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The Importance Of Finding Yourself In Your 20s

Our generation is often associated with introspection — working to understand the how and the why of our decisions. When asked the question, “Tell me about yourself,” many of us respond with facts. “I work at X company, I graduated from Y university,” etc. We consider ourselves to be self-aware individuals, but how much do we really know about ourselves?

The evolutionary process of getting to know yourself as an adult is one that will open your eyes to experiences and opportunities that you never would have seen. If done correctly, it will shake the ground on which you walk. For example, imagine that you and your best friend do not have as much in common as you once did. That's okay. Your twenties are for learning about who you are as an individual, not who you are in terms of your relationships.

Are you an introvert or an extrovert?

This is not the most important quality you must to know about yourself, but it is up there. Are you more energized by a group of people or by being by yourself? Do you love an on-the-go lifestyle or do you need to take a step back to recharge?

Part of becoming an adult means knowing what makes you the happiest, then doing it. Don't stay an extra hour at the dinner party if you really want to cuddle up with a book. Don't shy away from joining another running group because others have mentioned that you are “doing too much.” Embrace yourself for who you are.

Too often, we characterize extroverts as the cool kids: the fun loving, outgoing, talkative lives of the party. Introverts often get the shaft for being reserved or solitary. Let's break away from our Myers-Briggs perceptions and understand that the most outgoing of us could be introverted, simply because they need time to recharge alone. Quieter friends may actually be extroverts who get energy from being around other people. Discover what replenishes and recharges you and respect it. Learn to be as comfortable with saying “no” as you are saying “yes.”


Yoga or skijoring?

Fitness, like other things, tends to come in fads. Right now the fad is a yoga and a few years ago it was Zumba. Fitness fads are awesome because they popularize activities you may have never tried. But what if you don't like the current fad? What if you paid the $150 fee for a monthly yoga membership and don't love it?  Stop going. Get into something else. You won't always like what other people do; part of being an adult means making the conscious decision to find something that lights you on fire.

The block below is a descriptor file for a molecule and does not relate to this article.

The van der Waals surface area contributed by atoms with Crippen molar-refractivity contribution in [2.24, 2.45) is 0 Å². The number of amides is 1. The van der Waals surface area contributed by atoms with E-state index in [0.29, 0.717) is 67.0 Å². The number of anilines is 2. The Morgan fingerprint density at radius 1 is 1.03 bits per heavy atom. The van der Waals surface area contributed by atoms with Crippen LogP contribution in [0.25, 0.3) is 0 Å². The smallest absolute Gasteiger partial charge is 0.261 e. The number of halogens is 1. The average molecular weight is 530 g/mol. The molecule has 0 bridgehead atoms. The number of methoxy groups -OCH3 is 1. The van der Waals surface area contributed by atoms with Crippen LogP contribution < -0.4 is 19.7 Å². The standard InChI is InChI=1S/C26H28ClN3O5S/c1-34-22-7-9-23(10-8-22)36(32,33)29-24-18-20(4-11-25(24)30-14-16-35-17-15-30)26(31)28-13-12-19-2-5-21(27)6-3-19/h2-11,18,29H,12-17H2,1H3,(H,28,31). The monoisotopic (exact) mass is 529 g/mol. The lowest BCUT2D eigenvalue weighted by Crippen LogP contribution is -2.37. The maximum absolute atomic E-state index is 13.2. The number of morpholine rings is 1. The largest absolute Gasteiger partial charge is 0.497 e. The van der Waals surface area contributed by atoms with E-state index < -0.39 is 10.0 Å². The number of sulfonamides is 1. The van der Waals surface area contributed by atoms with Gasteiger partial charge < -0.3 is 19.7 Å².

I have a friend who is great at trying new things. She was doing triathlons and trail runs before they were trendy. Recently, she's gotten into “skijoring” which is pretty much the equivalent of having your dog harnessed to you while you're on cross-country skis. She tries new things to discover what she likes and continues accordingly.


Theist or atheist?

More than likely, you were raised to embrace a certain belief, which may have colored the way you looked at the world. Now is the time to discover the core of your beliefs, as well as what you know to be true and what you want to believe.

Many of us are sensitive about the possibility of offending our families. We don't want to offend or rock the boat, so we stagnantly nod our heads and secretly check out conversations regarding our beliefs. The problem with this is that at some point, your most identifiable life role in your family will not be daughter or son. You may have a spouse or children of your own someday. Then, your job will be to show them how you navigate the world of plentiful belief systems. When this happens, you are going to want to be able to answer some pointed questions about your own beliefs.

By the time you hit your mid-thirties, it will be abundantly clear, who of your peers spent their twenties getting to know themselves and who did not. Make sure you are on the right side of this. Take the time now. Ask questions, do some research, read a book. Your twenties are for you — for finding who you are and what makes you come alive.

You won't find yourself in your normal routine. You will find it by trying a cooking class, by joining a book club and by taking out your ear buds and having a conversation with a stranger. Your twenties are for you — use your time wisely.

Photo credit: 9Gag

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Bridget Boland

Contributor

Bridget is a writer, a reader and a lover of life. Her favorite things include coffee, all things Minnesotan and laughing.
Bridget is a writer, a reader and a lover of life. Her favorite things include coffee, all things Minnesotan and laughing.

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